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Shimano’s First 12-Speed Gravel Groupset, Tested: GRX Pushes Forward

Shimano has a history of innovation in cycling. In the '80s, it established an indexed shifting system (Shimano Index System or SIS) and introduced integrated shift and brake levers in 1990 (Shimano Total Integration or STI). But the Japanese component maker has been slow to move beyond 11-speed for gravel.

Shimano GRX 12-speed mechanical groupset crankset(Photo/Shimano)
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With SRAM offering 12-speed on gravel for a while now and Campagnolo flexing 13-speed, Shimano seemed to be on the back foot.

But Shimano doesn’t jump on bandwagons. It has yet to join the carbon crankset party, for example, sticking to tried and true aluminum. When it does make significant advances, it’s usually with precision and excellent functionality, which the brand has repeated ad infinitum. So, when Shimano informed me of an upcoming 12-speed GRX groupset, the brand had my full attention.

I was shocked to hear that it was a mechanical groupset. After riding the brand’s 11-speed GRX Di2 version, I didn’t know why anyone would not want to move to electronic shifting for gravel riding if able. And I couldn’t fathom why Shimano wouldn’t want to knock it out of the park by launching its first 12-speed gravel groupset as a Di2 electronic version.

Pivot Vault gravel bike with Shimano GRX 12-speed Mechanical groupset
The Shimano GRX 12-speed Mechanical long-term test rig: a Pivot Vault with Shimano RX880 wheels; (photo/Seiji Ishii)

But after a first and only ride before the launch, I’m happy to report that the new GRX 12-speed Mechanical RX820 groupset functions, well, like you would expect a high-end Shimano groupset would. It was an excellent performer, and I expect it will continue to perform admirably. Look for a full, long-term review in the future.

In short: It was worth the wait. The Shimano GRX 12-speed RX820 gravel bike groupset combines innovation with the reliability of a mechanical groupset. It shifted, braked, and felt impeccable, and gripes were extremely minimal. And if you are set on a mechanical groupset for your gravel or bikepacking rig, it will be hard to do better than the Shimano GRX RX820.

Shimano GRX 12-Speed Mechanical Gravel Bike Groupset Basics

Shimano GRX 12-speed Mechanical Drivetrain
Shimano GRX 12-speed Mechanical 2x drivetrain with 11-36 cassette; (photo/Seiji Ishii)


Shimano offers the GRX RX820 drivetrains in three flavors. Two single-ring setups and one double-chainring version. The 1x versions have a 40- or 42-tooth chain ring mated to either a 10-45-tooth cassette or a 10-51. The double chainring model comes with 31- and 48-tooth chainrings and an 11-34 or 11-36-tooth cassette.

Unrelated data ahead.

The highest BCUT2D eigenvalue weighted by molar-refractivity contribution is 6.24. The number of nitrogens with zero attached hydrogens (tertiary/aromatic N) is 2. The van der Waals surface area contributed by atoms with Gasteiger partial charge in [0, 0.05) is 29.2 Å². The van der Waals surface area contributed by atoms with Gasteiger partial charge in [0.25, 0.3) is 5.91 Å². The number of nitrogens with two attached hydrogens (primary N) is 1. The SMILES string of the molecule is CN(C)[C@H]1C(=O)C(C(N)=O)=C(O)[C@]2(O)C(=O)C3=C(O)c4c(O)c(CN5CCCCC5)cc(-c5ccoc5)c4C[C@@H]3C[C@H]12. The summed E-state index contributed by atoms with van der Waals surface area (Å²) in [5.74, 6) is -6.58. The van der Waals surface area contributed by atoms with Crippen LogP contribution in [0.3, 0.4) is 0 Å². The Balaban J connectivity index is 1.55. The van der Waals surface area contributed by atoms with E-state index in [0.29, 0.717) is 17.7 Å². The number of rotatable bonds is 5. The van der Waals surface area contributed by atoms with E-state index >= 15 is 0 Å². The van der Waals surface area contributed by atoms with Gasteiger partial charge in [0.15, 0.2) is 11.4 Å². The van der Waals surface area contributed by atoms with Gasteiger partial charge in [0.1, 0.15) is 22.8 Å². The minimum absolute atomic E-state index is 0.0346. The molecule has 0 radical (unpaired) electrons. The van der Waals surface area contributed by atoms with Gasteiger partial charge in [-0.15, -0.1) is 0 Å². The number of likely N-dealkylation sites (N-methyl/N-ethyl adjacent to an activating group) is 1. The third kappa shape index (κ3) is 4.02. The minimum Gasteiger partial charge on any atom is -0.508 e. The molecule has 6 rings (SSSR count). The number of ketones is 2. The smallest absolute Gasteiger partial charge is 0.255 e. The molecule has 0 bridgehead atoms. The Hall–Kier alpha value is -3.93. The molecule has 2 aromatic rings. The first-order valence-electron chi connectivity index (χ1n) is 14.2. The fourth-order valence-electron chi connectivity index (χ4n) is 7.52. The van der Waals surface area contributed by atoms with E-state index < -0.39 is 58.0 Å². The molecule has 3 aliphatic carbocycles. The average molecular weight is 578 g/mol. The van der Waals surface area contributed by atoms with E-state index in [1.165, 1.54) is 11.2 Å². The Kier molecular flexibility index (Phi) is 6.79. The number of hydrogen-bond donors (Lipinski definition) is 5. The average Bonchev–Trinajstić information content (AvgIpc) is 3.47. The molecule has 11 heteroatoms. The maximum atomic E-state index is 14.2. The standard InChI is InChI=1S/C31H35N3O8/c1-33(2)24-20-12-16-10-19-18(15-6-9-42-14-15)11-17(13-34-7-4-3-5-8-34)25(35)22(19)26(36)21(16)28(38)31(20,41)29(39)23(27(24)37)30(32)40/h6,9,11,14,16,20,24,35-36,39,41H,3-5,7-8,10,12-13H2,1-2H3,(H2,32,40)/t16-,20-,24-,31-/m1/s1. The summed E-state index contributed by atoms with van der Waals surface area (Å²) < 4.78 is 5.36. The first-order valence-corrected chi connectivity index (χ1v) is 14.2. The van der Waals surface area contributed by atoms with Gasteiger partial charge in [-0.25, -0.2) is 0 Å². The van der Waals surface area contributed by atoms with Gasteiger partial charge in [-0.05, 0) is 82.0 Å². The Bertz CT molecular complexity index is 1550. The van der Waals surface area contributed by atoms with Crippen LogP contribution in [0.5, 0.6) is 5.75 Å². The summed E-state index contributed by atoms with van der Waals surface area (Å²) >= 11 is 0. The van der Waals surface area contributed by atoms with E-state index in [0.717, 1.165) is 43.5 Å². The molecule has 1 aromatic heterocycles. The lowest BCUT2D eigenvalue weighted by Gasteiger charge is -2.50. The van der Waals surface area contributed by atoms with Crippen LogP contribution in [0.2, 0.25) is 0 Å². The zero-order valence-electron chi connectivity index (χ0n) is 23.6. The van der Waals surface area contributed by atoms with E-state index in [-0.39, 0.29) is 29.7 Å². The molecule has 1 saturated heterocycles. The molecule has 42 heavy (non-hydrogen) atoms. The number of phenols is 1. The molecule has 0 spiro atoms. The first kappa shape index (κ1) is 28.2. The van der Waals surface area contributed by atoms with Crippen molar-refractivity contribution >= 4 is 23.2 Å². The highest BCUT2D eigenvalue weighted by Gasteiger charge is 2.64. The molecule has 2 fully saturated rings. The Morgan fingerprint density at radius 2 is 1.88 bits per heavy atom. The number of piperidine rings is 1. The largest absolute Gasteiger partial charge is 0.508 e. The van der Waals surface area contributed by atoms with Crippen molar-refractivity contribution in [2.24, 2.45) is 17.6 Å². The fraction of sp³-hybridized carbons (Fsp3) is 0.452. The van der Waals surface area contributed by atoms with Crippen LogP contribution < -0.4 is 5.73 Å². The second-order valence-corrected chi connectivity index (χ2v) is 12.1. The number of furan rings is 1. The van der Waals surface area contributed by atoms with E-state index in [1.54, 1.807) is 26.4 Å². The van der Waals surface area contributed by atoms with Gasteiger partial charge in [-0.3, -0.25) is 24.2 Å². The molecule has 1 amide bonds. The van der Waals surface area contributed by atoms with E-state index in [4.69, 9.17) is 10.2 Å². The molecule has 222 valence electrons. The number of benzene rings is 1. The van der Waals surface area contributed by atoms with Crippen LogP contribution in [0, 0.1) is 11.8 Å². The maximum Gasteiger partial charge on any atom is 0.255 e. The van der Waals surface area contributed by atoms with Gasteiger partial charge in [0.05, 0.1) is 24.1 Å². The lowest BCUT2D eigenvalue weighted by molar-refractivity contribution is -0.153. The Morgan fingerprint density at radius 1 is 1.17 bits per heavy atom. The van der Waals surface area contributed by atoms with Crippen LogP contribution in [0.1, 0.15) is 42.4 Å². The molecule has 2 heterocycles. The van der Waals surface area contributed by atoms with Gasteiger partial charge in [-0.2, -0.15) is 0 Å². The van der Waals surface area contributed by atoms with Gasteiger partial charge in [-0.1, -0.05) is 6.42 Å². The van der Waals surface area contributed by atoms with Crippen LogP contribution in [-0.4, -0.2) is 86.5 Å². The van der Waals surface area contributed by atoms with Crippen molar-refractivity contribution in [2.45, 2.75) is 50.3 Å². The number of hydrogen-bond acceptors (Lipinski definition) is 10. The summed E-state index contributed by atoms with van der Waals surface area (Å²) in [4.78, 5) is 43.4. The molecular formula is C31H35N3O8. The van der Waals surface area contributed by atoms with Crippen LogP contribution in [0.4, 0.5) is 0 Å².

These potential combinations provide a wide variety of gear ratios. The 1x version’s gear ratios can be as low as 0.78 or as high as 4.2. The double-ring setup can go as low as 0.86 and as high as 4.36.

All versions have a rear derailleur with Shimano’s Shadow RD+ clutch system, which can be disengaged. A rear derailleur clutch helps prevent the derailleur cage from swinging forward. This keeps the tension on the chain much more consistent, reducing chain slap and dropped chains. It also keeps the derailleur cage more retracted, lessening the chances of getting snagged on trail obstacles.

The 2x version’s front derailleur gets sits 2.5mm further outward than road units, allowing room for mud buildup on the tire. This could come in handy with wider rubber becoming more popular.

Shimano GRX Ergonomics

Shimano GRX 12-speed Mechanical brake/shift levers
Shimano altered the angle of the levers to better match flared handlebars; (photo/Seiji Ishii)

Flared drop bars have been around for a while on the gravel scene, but I never liked how brake hoods felt on them. I’ve been switching out my flared bars to regular road drop bars. Shimano cleverly designed the brake hoods and levers to accommodate this flare. Kudos!

Shimano returns with the textured hood surface and antislip brake/shift lever coating to enhance grip when it gets rough and hands are sweaty.


Shimano GRX 12-speed Mechanical front brake
Shimano technologies applied to the rotors keep temperatures, fade, and distortion down; (photo/Seiji Ishii)

Shimano graces the brake rotors with its ICE TECHNOLOGIES FREEZA, touting less brake fade and noise and longer pad life. This technology uses an extended aluminum inner layer with cooling fins that the brand says reduce heat buildup by 212 degrees compared to stainless steel rotors.

The rotors also have a 3D-shaped aluminum carrier; Shimano manipulates every dimension to help dissipate heat and reduce heat-induced distortion and braking noise.

The GRX brake pads have a 10% wider clearance between them than before. This should help reduce rotor rub.

Two GRX Levels

In addition to the Shimano GRX 12-speed Mechanical RX820 described above, the brand also released a lower-priced 12-speed mechanical tier. Dubbed RX610, the lineup is priced significantly lower, and it comes in both 1x and 2x versions.

The tiers share front and rear derailleur, but other major components like shift/brake levers, cranksets, and brake components differ. This First Look Review is based on the GRX RX820 groupset.

Shimano GRX 12-Speed Mechanical First Ride Review

My Pivot Vault came 2x with the 11-36 cassette. And just like the 11-speed GRX, the subdued grey hues and graphics immediately won me over. The visuals of the groupset matched my perception of the brand: don’t be flashy, quietly refine performance.

It’s important to note that for a few years, I have not ridden anything but electronic drivetrains on my gravel and road bikes. I was somewhat shocked that Shimano didn’t launch a Di2 electronic version as its first foray into 12-speed gravel drivetrains. Admittedly, I was skeptical that it would impress me, even with the added cog out back.